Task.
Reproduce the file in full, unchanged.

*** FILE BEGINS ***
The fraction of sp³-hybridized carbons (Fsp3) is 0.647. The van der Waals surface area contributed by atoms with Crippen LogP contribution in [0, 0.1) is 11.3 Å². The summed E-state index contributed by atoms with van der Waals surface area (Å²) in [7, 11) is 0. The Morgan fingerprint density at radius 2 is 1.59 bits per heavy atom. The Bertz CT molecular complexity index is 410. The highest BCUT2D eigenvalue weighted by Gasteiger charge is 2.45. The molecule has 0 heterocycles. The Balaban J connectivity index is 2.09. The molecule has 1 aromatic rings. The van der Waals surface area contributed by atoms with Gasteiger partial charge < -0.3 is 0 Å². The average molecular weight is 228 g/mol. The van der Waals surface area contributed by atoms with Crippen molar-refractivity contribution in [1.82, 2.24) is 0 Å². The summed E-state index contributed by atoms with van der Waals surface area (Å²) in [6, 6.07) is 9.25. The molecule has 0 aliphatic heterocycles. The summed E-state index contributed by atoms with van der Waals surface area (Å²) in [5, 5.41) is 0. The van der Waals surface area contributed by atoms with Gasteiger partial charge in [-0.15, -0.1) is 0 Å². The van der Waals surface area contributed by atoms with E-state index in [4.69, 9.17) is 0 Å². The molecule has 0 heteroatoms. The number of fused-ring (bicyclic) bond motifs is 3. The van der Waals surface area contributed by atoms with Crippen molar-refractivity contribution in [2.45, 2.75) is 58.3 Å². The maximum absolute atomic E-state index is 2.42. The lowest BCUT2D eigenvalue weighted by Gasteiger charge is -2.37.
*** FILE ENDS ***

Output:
The fraction of sp³-hybridized carbons (Fsp3) is 0.647. The van der Waals surface area contributed by atoms with Crippen LogP contribution in [0, 0.1) is 11.3 Å². The summed E-state index contributed by atoms with van der Waals surface area (Å²) in [7, 11) is 0. The Morgan fingerprint density at radius 2 is 1.59 bits per heavy atom. The Bertz CT molecular complexity index is 410. The highest BCUT2D eigenvalue weighted by Gasteiger charge is 2.45. The molecule has 0 heterocycles. The Balaban J connectivity index is 2.09. The molecule has 1 aromatic rings. The van der Waals surface area contributed by atoms with Gasteiger partial charge < -0.3 is 0 Å². The average molecular weight is 228 g/mol. The van der Waals surface area contributed by atoms with Crippen molar-refractivity contribution in [1.82, 2.24) is 0 Å². The summed E-state index contributed by atoms with van der Waals surface area (Å²) in [6, 6.07) is 9.25. The molecule has 0 aliphatic heterocycles. The summed E-state index contributed by atoms with van der Waals surface area (Å²) in [5, 5.41) is 0. The van der Waals surface area contributed by atoms with Gasteiger partial charge in [-0.15, -0.1) is 0 Å². The van der Waals surface area contributed by atoms with E-state index in [4.69, 9.17) is 0 Å². The molecule has 0 heteroatoms. The number of fused-ring (bicyclic) bond motifs is 3. The van der Waals surface area contributed by atoms with Crippen molar-refractivity contribution in [2.45, 2.75) is 58.3 Å². The maximum absolute atomic E-state index is 2.42. The lowest BCUT2D eigenvalue weighted by Gasteiger charge is -2.37.